.comment-link {margin-left:.6em;}

Sunday, December 20, 2009

Fighting for the innocent

If the Observer's report that the names of nearly a million people who have not been convicted or cautioned for any crime will continue to be stored on the police national computer, even though the government is changing the law so that their DNA profiles are deleted is true then it is a disgrace.

The paper says that the government has been forced to scale back the way it holds the details of people held on the national DNA database, following a European Court ruling that retaining the profiles of people arrested but not charged with a crime or who were acquitted, was "disproportionate". As a result, government plans – outlined in the crime and security bill going through parliament – will limit how long the DNA profiles of such people can be kept. In most cases it will be up to six years.

But the Observer has established that the records of their arrest will be held by police for an indefinite period. The 2005 National DNA Database Annual Report says: "It has become necessary to retain a nominal record of every person arrested for a recordable offence on the Police National Computer… to help the police identify and locate an individual following a match being obtained on the [DNA database]." Prior to the expansion of the DNA database, details were deleted on acquittal or if charges were dropped after 42 days.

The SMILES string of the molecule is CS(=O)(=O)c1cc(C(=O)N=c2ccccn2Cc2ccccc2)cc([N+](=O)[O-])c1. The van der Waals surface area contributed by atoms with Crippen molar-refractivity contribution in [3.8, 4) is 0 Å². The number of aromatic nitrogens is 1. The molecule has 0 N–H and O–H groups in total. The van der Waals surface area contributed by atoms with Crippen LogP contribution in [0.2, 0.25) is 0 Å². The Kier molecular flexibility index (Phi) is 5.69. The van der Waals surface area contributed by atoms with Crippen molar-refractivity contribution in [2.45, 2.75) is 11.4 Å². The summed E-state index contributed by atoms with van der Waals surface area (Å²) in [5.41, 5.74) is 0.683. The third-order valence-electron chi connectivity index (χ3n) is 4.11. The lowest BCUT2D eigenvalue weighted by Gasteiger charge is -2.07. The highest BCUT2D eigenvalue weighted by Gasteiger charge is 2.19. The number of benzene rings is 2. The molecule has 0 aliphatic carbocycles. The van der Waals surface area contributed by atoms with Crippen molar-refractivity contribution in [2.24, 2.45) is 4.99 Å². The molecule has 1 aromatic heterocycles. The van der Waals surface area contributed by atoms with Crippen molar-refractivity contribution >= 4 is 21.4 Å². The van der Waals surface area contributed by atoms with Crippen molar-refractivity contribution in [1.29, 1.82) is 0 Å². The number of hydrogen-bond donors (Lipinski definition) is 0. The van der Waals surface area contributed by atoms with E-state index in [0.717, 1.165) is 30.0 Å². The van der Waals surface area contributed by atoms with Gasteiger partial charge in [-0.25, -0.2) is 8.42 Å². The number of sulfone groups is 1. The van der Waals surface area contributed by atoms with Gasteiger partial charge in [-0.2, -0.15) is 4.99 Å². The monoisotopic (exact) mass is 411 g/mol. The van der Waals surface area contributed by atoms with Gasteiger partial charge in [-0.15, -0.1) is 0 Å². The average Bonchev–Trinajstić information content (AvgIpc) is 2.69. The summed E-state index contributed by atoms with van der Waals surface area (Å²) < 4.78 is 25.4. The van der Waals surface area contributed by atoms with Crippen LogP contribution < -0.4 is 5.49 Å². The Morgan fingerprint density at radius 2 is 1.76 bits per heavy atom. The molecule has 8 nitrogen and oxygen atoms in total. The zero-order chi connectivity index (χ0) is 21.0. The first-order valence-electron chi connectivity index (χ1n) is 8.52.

This has produced concerns from the office of the information commissioner that the very existence of a police identity record created as a result of a DNA sample being taken on arrest could prejudice the interests of the individual to whom it relates by creating inaccurate assumptions about his or her criminal past.

"The way in which permanent DNA retention leads to indefinite arrest records demonstrates the self-justification of the database state," said Isabella Sankey, policy director of campaign group Liberty. "Government has fed a culture where arrest might as well be conviction, and suspicion equals guilt. In this climate, a permanent record of suspicion can seriously damage the life chances of any young person who has ever had their collar felt by the police."

She is right. The government needs to rethink its approach to this issue.


Simple cure never vote Labour again, they will be out of power gone and hopefully never again will they get back in, but the problem is the Libs are not making enough of it, your still in third place and looking like a third placed party
Post a Comment

<< Home

This page is powered by Blogger. Isn't yours?